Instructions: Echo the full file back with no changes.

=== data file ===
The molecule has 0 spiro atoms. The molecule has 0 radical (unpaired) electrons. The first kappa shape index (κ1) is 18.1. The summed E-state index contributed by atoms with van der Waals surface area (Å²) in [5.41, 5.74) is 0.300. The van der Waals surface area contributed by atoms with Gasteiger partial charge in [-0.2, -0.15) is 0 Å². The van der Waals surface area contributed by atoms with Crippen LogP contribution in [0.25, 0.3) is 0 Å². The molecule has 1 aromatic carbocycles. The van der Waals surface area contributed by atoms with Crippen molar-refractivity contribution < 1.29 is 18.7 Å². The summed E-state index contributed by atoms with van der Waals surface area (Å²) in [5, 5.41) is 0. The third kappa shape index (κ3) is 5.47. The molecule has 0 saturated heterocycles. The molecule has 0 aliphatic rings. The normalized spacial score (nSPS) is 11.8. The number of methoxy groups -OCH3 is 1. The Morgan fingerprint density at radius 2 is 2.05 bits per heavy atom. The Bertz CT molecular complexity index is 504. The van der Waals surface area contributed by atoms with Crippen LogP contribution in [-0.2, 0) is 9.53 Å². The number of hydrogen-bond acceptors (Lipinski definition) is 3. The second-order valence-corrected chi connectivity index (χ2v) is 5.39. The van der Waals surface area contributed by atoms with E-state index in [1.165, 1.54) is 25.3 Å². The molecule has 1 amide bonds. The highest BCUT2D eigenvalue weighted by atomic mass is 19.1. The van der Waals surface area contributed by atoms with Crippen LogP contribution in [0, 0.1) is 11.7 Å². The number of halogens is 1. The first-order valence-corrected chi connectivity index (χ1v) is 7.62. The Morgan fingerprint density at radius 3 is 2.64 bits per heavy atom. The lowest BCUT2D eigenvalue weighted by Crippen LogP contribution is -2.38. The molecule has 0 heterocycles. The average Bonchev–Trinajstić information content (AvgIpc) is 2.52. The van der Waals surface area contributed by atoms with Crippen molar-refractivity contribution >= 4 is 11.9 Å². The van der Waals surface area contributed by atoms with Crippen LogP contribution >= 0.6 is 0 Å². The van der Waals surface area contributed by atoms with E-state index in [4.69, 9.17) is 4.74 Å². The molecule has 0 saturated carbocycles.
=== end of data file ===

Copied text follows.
The molecule has 0 spiro atoms. The molecule has 0 radical (unpaired) electrons. The first kappa shape index (κ1) is 18.1. The summed E-state index contributed by atoms with van der Waals surface area (Å²) in [5.41, 5.74) is 0.300. The van der Waals surface area contributed by atoms with Gasteiger partial charge in [-0.2, -0.15) is 0 Å². The van der Waals surface area contributed by atoms with Crippen LogP contribution in [0.25, 0.3) is 0 Å². The molecule has 1 aromatic carbocycles. The van der Waals surface area contributed by atoms with Crippen molar-refractivity contribution < 1.29 is 18.7 Å². The summed E-state index contributed by atoms with van der Waals surface area (Å²) in [5, 5.41) is 0. The third kappa shape index (κ3) is 5.47. The molecule has 0 saturated heterocycles. The molecule has 0 aliphatic rings. The normalized spacial score (nSPS) is 11.8. The number of methoxy groups -OCH3 is 1. The Morgan fingerprint density at radius 2 is 2.05 bits per heavy atom. The Bertz CT molecular complexity index is 504. The van der Waals surface area contributed by atoms with Crippen LogP contribution in [-0.2, 0) is 9.53 Å². The number of hydrogen-bond acceptors (Lipinski definition) is 3. The second-order valence-corrected chi connectivity index (χ2v) is 5.39. The van der Waals surface area contributed by atoms with E-state index in [1.165, 1.54) is 25.3 Å². The molecule has 1 amide bonds. The highest BCUT2D eigenvalue weighted by atomic mass is 19.1. The van der Waals surface area contributed by atoms with Crippen LogP contribution in [0, 0.1) is 11.7 Å². The number of halogens is 1. The first-order valence-corrected chi connectivity index (χ1v) is 7.62. The Morgan fingerprint density at radius 3 is 2.64 bits per heavy atom. The lowest BCUT2D eigenvalue weighted by Crippen LogP contribution is -2.38. The molecule has 0 heterocycles. The average Bonchev–Trinajstić information content (AvgIpc) is 2.52. The van der Waals surface area contributed by atoms with Crippen molar-refractivity contribution >= 4 is 11.9 Å². The van der Waals surface area contributed by atoms with Crippen LogP contribution >= 0.6 is 0 Å². The van der Waals surface area contributed by atoms with E-state index in [4.69, 9.17) is 4.74 Å². The molecule has 0 saturated carbocycles.